Archeologists have found valuable sixth-century objects including an ornate ivory comb with stunning carvings and a bowl from Africa in graves in Germany, the first such find north of the Alps.
“The two finds must have been real luxury goods at the time,” said Mathias Pfeil, curator-general at the Bavarian State Office for Monument Protection, in a statement Oct. 1.
The graves were found in an area being developed in the Bavarian municipality of Deiningen, Swabia in southwest Germany, which is rich in history and culture.
Carved into the comb are hunting scenes showing gazelle-like animals not found in Europe jumping away from predators. Such carved ivory combs from the sixth century are extremely rare, and the one found at Deiningen is the first displaying secular motifs.
The comb was found in the grave of a man between 40 and 50 years old believed to be a horse rider and a prominent personality among his contemporaries. The comb was in the remains of a bag that also contained scissors at the bottom of the man’s grave. Both objects would have been used to care for the hair on his head and his beard.
Similar combs from the same period carved with Christian motifs are on display at the Louvre, the Egyptian Museum and the Vatican.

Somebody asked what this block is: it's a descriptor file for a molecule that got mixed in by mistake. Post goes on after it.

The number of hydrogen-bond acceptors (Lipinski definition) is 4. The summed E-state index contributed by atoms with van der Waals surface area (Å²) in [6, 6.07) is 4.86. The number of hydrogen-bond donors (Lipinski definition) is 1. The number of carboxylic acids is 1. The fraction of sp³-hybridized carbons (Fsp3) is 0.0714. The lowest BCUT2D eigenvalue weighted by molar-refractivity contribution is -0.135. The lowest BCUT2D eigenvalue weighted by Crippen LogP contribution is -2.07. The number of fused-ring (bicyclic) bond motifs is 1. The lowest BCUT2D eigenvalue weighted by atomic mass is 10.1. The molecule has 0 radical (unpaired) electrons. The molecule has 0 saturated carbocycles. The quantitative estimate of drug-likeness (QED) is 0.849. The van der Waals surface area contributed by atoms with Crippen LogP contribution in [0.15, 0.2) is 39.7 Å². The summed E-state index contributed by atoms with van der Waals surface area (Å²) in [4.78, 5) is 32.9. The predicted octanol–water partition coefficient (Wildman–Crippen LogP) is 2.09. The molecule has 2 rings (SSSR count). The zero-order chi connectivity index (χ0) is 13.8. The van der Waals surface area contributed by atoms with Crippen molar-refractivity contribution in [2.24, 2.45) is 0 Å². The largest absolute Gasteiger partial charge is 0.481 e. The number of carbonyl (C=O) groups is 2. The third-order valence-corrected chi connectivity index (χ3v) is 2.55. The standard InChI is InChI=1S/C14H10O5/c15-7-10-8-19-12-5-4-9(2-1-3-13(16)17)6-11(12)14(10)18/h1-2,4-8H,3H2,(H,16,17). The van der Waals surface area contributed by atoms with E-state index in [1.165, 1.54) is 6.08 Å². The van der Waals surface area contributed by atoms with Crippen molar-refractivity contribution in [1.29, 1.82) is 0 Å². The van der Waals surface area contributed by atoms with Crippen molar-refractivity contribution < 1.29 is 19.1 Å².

The red ceramic bowl, found in the grave of a woman around 30 to 40 years old, comes from a workshop in what is now Tunisia. Such bowls were once widely traded across the Mediterranean, but the one uncovered at Deiningen is the first intact one found north of the Alps.
The bowl is stamped on the base and its rim is etched with rune-like symbols, whose meaning is unclear.
Eggs and a weaving sword, or weaving batten, which probably was used for beating the threads on an upright loom, were also found in the woman’s grave.
A horse was buried in a pit next to the man, and spurs and the remains of a bridle were also found.
The finds show that contact persisted across far-flung former provinces of the Western Roman Empire even after its fall in A.D. 476, archeologists say.
According to the statement, the goods may have ended up in northern Swabia after a ruler had given them as gifts to a valuable vassal.
Other hypotheses said that they were tributes or prizes for the horse rider from a war campaign.
Edited by Richard Pretorius and Kristen Butler
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